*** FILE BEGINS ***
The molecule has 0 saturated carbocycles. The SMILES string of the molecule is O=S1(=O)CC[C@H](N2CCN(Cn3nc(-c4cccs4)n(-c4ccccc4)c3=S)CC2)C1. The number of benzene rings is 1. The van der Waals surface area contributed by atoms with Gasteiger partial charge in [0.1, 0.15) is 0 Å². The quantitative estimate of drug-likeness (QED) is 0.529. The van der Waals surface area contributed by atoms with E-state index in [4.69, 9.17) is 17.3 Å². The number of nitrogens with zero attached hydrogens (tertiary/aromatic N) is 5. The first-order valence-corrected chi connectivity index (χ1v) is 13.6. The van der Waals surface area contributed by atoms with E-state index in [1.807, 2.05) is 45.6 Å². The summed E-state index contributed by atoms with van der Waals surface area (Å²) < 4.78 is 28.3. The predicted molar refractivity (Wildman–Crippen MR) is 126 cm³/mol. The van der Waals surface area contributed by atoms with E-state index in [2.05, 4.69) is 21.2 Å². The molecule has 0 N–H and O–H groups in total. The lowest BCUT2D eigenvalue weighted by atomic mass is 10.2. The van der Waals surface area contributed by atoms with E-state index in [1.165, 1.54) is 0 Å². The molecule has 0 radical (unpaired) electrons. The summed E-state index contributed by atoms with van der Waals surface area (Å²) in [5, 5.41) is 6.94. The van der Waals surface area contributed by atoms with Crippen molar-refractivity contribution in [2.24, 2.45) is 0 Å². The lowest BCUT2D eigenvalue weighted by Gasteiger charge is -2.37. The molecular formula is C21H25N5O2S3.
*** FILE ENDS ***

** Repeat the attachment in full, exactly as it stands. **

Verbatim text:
The molecule has 0 saturated carbocycles. The SMILES string of the molecule is O=S1(=O)CC[C@H](N2CCN(Cn3nc(-c4cccs4)n(-c4ccccc4)c3=S)CC2)C1. The number of benzene rings is 1. The van der Waals surface area contributed by atoms with Gasteiger partial charge in [0.1, 0.15) is 0 Å². The quantitative estimate of drug-likeness (QED) is 0.529. The van der Waals surface area contributed by atoms with E-state index in [4.69, 9.17) is 17.3 Å². The number of nitrogens with zero attached hydrogens (tertiary/aromatic N) is 5. The first-order valence-corrected chi connectivity index (χ1v) is 13.6. The van der Waals surface area contributed by atoms with E-state index in [1.807, 2.05) is 45.6 Å². The summed E-state index contributed by atoms with van der Waals surface area (Å²) < 4.78 is 28.3. The predicted molar refractivity (Wildman–Crippen MR) is 126 cm³/mol. The van der Waals surface area contributed by atoms with E-state index in [2.05, 4.69) is 21.2 Å². The molecule has 0 N–H and O–H groups in total. The lowest BCUT2D eigenvalue weighted by atomic mass is 10.2. The van der Waals surface area contributed by atoms with E-state index in [1.165, 1.54) is 0 Å². The molecule has 0 radical (unpaired) electrons. The summed E-state index contributed by atoms with van der Waals surface area (Å²) in [5, 5.41) is 6.94. The van der Waals surface area contributed by atoms with Crippen molar-refractivity contribution in [2.24, 2.45) is 0 Å². The lowest BCUT2D eigenvalue weighted by Gasteiger charge is -2.37. The molecular formula is C21H25N5O2S3.